The Louisiana Purchase Treaty-A Shattered Creole Treaty
The Louisiana Purchase Treaty, the ramifications.
For all those who are interested in the history of the Creoles of the United States and particularly how Creolism developed in the state of Louisiana, it is imperative to understand how the Louisiana Purchase Treaty came into effect and under what circumstances. The LPT is often said to be a turning point in the history of the Louisiana State and its integration into the United States of America. However, not much attention was given to the people of that state at the time the treaty in that process. A people with a unique history and culture different from the rest of the United States: The Creoles of Louisiana, which was made up of Creole Indians, like the Ancient Houma and Choctaws, Free people of Colour (gens de couleurs libres) as well as "blacks" of African and Haitian origins. No compensation, consideration or respect were given to the right and freedom of these people to continue to enjoy their unique culture, instead followed a period of outright discrimination which caused many Creoles to flee to other parts of the States, to France and even to Mexico as Mary Gehman found out in her research. To understand fully the ramifications of the Louisiana Purchase Treaty, I urge you to read carefully and critically the following article by Gilbert E Martin.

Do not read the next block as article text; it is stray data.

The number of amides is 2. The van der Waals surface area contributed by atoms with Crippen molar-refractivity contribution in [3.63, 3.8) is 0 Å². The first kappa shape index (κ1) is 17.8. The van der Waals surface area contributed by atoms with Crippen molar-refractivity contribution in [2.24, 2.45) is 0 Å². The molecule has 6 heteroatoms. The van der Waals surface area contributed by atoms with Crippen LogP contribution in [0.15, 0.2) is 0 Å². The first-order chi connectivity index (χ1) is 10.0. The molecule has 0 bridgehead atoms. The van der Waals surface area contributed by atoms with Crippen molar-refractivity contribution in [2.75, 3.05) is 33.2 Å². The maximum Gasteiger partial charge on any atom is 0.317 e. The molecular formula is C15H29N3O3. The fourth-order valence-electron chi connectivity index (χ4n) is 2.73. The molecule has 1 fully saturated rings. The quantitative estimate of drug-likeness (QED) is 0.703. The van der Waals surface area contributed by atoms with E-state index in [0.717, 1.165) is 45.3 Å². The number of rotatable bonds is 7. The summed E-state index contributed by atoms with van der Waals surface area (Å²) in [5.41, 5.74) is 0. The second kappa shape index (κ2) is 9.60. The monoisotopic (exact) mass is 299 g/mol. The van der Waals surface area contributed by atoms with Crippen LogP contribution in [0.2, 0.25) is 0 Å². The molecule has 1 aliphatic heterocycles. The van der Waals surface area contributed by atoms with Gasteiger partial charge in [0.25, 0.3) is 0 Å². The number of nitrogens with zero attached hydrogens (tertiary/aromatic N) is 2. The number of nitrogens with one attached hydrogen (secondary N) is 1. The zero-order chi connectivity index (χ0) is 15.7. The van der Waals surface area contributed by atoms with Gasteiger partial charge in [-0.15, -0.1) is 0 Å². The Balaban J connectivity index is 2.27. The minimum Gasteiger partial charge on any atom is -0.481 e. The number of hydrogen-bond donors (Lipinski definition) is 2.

Louis G de Lamare
Edited by Chief Elder Ean Lee Bordeaux, pro per